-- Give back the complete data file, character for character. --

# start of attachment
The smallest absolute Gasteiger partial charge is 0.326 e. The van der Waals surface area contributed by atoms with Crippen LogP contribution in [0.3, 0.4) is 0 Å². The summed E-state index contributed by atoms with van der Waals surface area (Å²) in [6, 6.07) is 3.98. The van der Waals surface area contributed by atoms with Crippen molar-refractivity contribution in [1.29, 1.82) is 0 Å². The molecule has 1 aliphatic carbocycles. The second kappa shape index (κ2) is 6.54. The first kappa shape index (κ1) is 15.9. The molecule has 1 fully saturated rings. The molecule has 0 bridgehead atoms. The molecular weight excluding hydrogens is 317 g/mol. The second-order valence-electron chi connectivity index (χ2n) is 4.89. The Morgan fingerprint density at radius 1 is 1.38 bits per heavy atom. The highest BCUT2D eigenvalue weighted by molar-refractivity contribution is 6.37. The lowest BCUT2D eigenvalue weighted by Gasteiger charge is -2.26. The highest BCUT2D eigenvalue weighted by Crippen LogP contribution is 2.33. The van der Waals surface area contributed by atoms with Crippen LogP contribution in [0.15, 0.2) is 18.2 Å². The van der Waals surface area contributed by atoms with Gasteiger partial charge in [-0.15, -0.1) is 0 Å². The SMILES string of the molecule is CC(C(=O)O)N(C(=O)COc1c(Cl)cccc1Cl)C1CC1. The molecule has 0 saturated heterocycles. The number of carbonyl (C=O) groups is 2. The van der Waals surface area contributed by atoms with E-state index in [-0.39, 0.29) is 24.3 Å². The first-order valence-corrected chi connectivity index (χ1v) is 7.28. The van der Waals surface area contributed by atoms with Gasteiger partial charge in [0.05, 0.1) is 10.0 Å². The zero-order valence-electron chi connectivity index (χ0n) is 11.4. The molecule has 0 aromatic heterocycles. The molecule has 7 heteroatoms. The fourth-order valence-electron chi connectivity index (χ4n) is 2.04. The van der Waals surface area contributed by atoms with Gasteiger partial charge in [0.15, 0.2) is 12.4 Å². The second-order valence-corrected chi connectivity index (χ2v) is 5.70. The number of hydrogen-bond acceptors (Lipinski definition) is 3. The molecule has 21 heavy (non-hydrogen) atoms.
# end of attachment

The smallest absolute Gasteiger partial charge is 0.326 e. The van der Waals surface area contributed by atoms with Crippen LogP contribution in [0.3, 0.4) is 0 Å². The summed E-state index contributed by atoms with van der Waals surface area (Å²) in [6, 6.07) is 3.98. The van der Waals surface area contributed by atoms with Crippen molar-refractivity contribution in [1.29, 1.82) is 0 Å². The molecule has 1 aliphatic carbocycles. The second kappa shape index (κ2) is 6.54. The first kappa shape index (κ1) is 15.9. The molecule has 1 fully saturated rings. The molecule has 0 bridgehead atoms. The molecular weight excluding hydrogens is 317 g/mol. The second-order valence-electron chi connectivity index (χ2n) is 4.89. The Morgan fingerprint density at radius 1 is 1.38 bits per heavy atom. The highest BCUT2D eigenvalue weighted by molar-refractivity contribution is 6.37. The lowest BCUT2D eigenvalue weighted by Gasteiger charge is -2.26. The highest BCUT2D eigenvalue weighted by Crippen LogP contribution is 2.33. The van der Waals surface area contributed by atoms with Crippen LogP contribution in [0.15, 0.2) is 18.2 Å². The van der Waals surface area contributed by atoms with Gasteiger partial charge in [-0.15, -0.1) is 0 Å². The SMILES string of the molecule is CC(C(=O)O)N(C(=O)COc1c(Cl)cccc1Cl)C1CC1. The molecule has 0 saturated heterocycles. The number of carbonyl (C=O) groups is 2. The van der Waals surface area contributed by atoms with E-state index in [-0.39, 0.29) is 24.3 Å². The first-order valence-corrected chi connectivity index (χ1v) is 7.28. The van der Waals surface area contributed by atoms with Gasteiger partial charge in [0.05, 0.1) is 10.0 Å². The zero-order valence-electron chi connectivity index (χ0n) is 11.4. The molecule has 0 aromatic heterocycles. The molecule has 7 heteroatoms. The fourth-order valence-electron chi connectivity index (χ4n) is 2.04. The van der Waals surface area contributed by atoms with Gasteiger partial charge in [0.15, 0.2) is 12.4 Å². The second-order valence-corrected chi connectivity index (χ2v) is 5.70. The number of hydrogen-bond acceptors (Lipinski definition) is 3. The molecule has 21 heavy (non-hydrogen) atoms.